After a 20-minute stoppage, Q1 got under way again, with most drivers electing to use the grippy but shortlived super-soft rubber – unfavoured for the race – in the early running. Hamilton was already due a five-place grid penalty for a gearbox change ahead of the event, but the ERS problem forced him to return to the Mercedes garage without setting a time.
Rio Haryanto also got no further than Q1 in the second Manor, and neither of the Renaults escaped – Kevin Magnussen and Jolyon Palmer were leapfrogged by the Saubers of Felipe Nasr and Marcus Ericsson in the final minutes. The luckless Esteban Gutierrez, who missed much of practice with various technical problems, completed the Q1 casualties.
With just over a minute of Q2 to run, Nico Hulkenberg’s front-left wheel parted company with his Force India at Turn 10 and the session was redflagged. Although the usual suspects had already banked quick enough laps to progress to Q3, several drivers who might have been in the hunt – including Massa, Fernando Alonso and Jenson Button – had to abandon their final runs. Button later complained that the
service vehicle he had seen parked in the pit entry earlier in the session was in a more dangerous place than Hulkenberg’s stricken car.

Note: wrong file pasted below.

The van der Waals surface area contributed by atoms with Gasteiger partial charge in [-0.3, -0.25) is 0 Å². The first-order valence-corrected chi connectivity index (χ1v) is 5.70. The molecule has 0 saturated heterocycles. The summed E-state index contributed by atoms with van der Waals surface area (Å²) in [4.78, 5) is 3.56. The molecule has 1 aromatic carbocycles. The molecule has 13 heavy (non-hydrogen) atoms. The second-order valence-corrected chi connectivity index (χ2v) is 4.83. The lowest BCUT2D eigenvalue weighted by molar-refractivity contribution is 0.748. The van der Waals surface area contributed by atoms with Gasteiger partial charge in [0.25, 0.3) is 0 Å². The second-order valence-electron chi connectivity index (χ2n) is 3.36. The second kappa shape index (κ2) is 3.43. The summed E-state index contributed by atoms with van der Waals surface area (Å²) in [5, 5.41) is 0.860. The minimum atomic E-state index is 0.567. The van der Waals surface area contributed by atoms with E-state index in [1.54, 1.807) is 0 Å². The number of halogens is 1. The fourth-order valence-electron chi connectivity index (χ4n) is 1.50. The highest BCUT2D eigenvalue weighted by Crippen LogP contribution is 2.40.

An exciting final segment justified the grudging decision of the sport’s stakeholders to drop the half-baked elimination qualifying system used in Australia and Bahrain, where the action had fizzled out in Q3. Practice had suggested Ferrari’s SF16-H was quick enough for pole position but Rosberg beat both the red cars to it, kicking off his final run with an unpromising first sector but then going fastest of all over the rest of the lap.
With a view to saving a set of super-softs for the race, Ferrari waited until the very last moment to send Vettel out for a one-shot run, but he fell short of Rosberg and Raikkonen. Both Ferraris ran a little wide at the hairpin, but in truth Vettel’s lap was already not quite good enough. Raikkonen was almost on par with Rosberg until he shipped four tenths of a second to the Mercedes in the final sector. To compound Ferrari’s angst, Ricciardo then demoted Raikkonen and Vettel to third and fourth.